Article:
Hermann Gmeiner, 66, whose SOS Children's Villages have been home to thousands of orphans worldwide, died of cancer April 26 at a hospital here.
His first "kinderdorf," or children's village, was created in the Tyrolean village of Imst in 1949. According to his organization, about 30,000 orphaned and abandoned children now live in more than 225 such villages in 85 countries on four continents.
In 1963, the first villages spread from Europe and began springing up in developing countries. The movement crosses ideological boundaries, with villages in western and eastern Europe, as well as in China and countries in Latin America, Africa and Asia. Many were set up to cope with war orphans in countries such as Vietnam, Korea and Bangladesh.
In the villages, consisting of 25 houses each, groups of about eight children of different ages are organized as families cared for by a "mother" who gets the job after two years of training. Each village is supervised by a director who serves as a father figure for the children. Siblings are kept together, which often is impossible in other orphanages.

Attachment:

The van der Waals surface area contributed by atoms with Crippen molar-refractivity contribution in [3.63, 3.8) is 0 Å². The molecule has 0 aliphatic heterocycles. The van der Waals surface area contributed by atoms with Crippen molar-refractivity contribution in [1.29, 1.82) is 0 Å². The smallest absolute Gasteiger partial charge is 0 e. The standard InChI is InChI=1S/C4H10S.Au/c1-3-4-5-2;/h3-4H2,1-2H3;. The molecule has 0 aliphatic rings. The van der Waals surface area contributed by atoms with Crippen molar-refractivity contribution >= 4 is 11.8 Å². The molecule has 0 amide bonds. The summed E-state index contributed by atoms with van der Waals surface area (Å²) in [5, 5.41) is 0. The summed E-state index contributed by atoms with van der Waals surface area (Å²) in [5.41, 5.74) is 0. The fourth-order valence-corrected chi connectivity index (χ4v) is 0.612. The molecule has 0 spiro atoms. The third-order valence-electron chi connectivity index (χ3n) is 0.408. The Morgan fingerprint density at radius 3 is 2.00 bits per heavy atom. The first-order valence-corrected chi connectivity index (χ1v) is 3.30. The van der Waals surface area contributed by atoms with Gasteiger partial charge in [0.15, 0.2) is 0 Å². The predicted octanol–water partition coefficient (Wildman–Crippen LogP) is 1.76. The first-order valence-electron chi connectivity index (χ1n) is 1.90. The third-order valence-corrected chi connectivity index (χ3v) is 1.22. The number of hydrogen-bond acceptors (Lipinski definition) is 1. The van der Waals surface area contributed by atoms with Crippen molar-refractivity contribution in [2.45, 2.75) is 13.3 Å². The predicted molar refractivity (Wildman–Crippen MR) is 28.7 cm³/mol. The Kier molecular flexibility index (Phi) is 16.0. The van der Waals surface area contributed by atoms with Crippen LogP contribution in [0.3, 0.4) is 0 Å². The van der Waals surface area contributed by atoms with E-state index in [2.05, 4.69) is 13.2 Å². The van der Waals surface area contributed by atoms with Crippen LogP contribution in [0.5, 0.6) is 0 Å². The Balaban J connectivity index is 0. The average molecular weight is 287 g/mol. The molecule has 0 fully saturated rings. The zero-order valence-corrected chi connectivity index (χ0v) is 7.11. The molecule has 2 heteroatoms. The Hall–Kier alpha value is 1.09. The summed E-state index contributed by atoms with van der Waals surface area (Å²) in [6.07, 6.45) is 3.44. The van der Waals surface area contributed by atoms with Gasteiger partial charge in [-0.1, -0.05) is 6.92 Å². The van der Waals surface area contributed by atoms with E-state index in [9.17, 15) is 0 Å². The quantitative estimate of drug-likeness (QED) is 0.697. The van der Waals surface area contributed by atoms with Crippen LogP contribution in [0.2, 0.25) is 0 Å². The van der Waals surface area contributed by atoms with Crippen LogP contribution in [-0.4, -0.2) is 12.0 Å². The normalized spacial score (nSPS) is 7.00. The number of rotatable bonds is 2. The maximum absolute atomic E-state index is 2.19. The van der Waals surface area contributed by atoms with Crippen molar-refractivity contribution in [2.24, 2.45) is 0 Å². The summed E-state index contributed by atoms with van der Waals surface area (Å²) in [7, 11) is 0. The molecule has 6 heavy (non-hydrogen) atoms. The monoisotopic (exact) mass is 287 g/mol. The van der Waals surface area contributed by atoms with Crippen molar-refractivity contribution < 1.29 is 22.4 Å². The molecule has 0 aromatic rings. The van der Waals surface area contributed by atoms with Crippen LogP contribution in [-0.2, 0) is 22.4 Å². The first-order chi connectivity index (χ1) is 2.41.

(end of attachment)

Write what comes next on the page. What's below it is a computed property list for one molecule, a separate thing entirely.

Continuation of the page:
The children attend local schools and are supported until they reach adulthood. Older children can live in student or apprentice houses while they learn a trade or a profession.
The villages are funded by private donations, which amounted to nearly $100 million last year, according to brochures put out by the SOS Children's Village organization.
Mr. Gmeiner, who officially retired last year, was nominated for the Nobel Peace Prize numerous times. He was born in the village of Alberschwende, in Austria's Vorarlberg province.
He said that he had been inspired in his work by the sight of an 11-year-old boy begging for food on an Innsbruck street and by his experiences on the Russian front in the German Army in World War II, when a Russian boy once saved his life.